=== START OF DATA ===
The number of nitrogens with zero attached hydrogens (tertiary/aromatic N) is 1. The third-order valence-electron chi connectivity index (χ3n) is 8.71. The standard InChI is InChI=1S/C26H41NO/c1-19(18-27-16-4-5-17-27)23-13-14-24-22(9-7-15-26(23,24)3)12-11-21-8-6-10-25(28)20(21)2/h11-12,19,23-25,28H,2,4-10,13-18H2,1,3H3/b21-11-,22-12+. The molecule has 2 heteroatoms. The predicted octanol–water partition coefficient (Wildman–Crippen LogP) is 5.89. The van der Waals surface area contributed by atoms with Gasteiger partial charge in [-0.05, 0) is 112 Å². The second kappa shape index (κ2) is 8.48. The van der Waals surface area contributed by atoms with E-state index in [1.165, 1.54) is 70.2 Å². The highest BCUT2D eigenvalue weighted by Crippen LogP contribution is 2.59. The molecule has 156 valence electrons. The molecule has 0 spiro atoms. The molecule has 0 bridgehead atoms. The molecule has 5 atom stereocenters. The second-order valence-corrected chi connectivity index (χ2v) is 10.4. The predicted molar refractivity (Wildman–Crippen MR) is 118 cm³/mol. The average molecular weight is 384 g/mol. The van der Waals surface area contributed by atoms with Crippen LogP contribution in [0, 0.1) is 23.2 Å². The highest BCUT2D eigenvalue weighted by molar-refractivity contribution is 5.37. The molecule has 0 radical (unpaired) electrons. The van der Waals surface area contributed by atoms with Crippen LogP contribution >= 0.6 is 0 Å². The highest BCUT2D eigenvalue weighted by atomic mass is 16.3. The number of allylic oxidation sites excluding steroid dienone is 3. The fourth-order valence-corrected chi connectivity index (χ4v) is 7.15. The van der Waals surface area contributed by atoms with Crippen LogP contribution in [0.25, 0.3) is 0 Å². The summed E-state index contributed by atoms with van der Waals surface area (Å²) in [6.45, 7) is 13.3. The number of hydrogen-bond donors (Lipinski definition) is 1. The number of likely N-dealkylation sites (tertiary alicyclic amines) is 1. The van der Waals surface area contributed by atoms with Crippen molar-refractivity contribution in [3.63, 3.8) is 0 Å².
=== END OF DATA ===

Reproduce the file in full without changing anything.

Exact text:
The number of nitrogens with zero attached hydrogens (tertiary/aromatic N) is 1. The third-order valence-electron chi connectivity index (χ3n) is 8.71. The standard InChI is InChI=1S/C26H41NO/c1-19(18-27-16-4-5-17-27)23-13-14-24-22(9-7-15-26(23,24)3)12-11-21-8-6-10-25(28)20(21)2/h11-12,19,23-25,28H,2,4-10,13-18H2,1,3H3/b21-11-,22-12+. The molecule has 2 heteroatoms. The predicted octanol–water partition coefficient (Wildman–Crippen LogP) is 5.89. The van der Waals surface area contributed by atoms with Gasteiger partial charge in [-0.05, 0) is 112 Å². The second kappa shape index (κ2) is 8.48. The van der Waals surface area contributed by atoms with E-state index in [1.165, 1.54) is 70.2 Å². The highest BCUT2D eigenvalue weighted by Crippen LogP contribution is 2.59. The molecule has 156 valence electrons. The molecule has 0 spiro atoms. The molecule has 0 bridgehead atoms. The molecule has 5 atom stereocenters. The second-order valence-corrected chi connectivity index (χ2v) is 10.4. The predicted molar refractivity (Wildman–Crippen MR) is 118 cm³/mol. The average molecular weight is 384 g/mol. The van der Waals surface area contributed by atoms with Crippen LogP contribution in [0, 0.1) is 23.2 Å². The highest BCUT2D eigenvalue weighted by molar-refractivity contribution is 5.37. The molecule has 0 radical (unpaired) electrons. The van der Waals surface area contributed by atoms with Crippen LogP contribution >= 0.6 is 0 Å². The highest BCUT2D eigenvalue weighted by atomic mass is 16.3. The number of allylic oxidation sites excluding steroid dienone is 3. The fourth-order valence-corrected chi connectivity index (χ4v) is 7.15. The van der Waals surface area contributed by atoms with Crippen LogP contribution in [0.25, 0.3) is 0 Å². The summed E-state index contributed by atoms with van der Waals surface area (Å²) in [6.45, 7) is 13.3. The number of hydrogen-bond donors (Lipinski definition) is 1. The number of likely N-dealkylation sites (tertiary alicyclic amines) is 1. The van der Waals surface area contributed by atoms with Crippen molar-refractivity contribution in [3.63, 3.8) is 0 Å².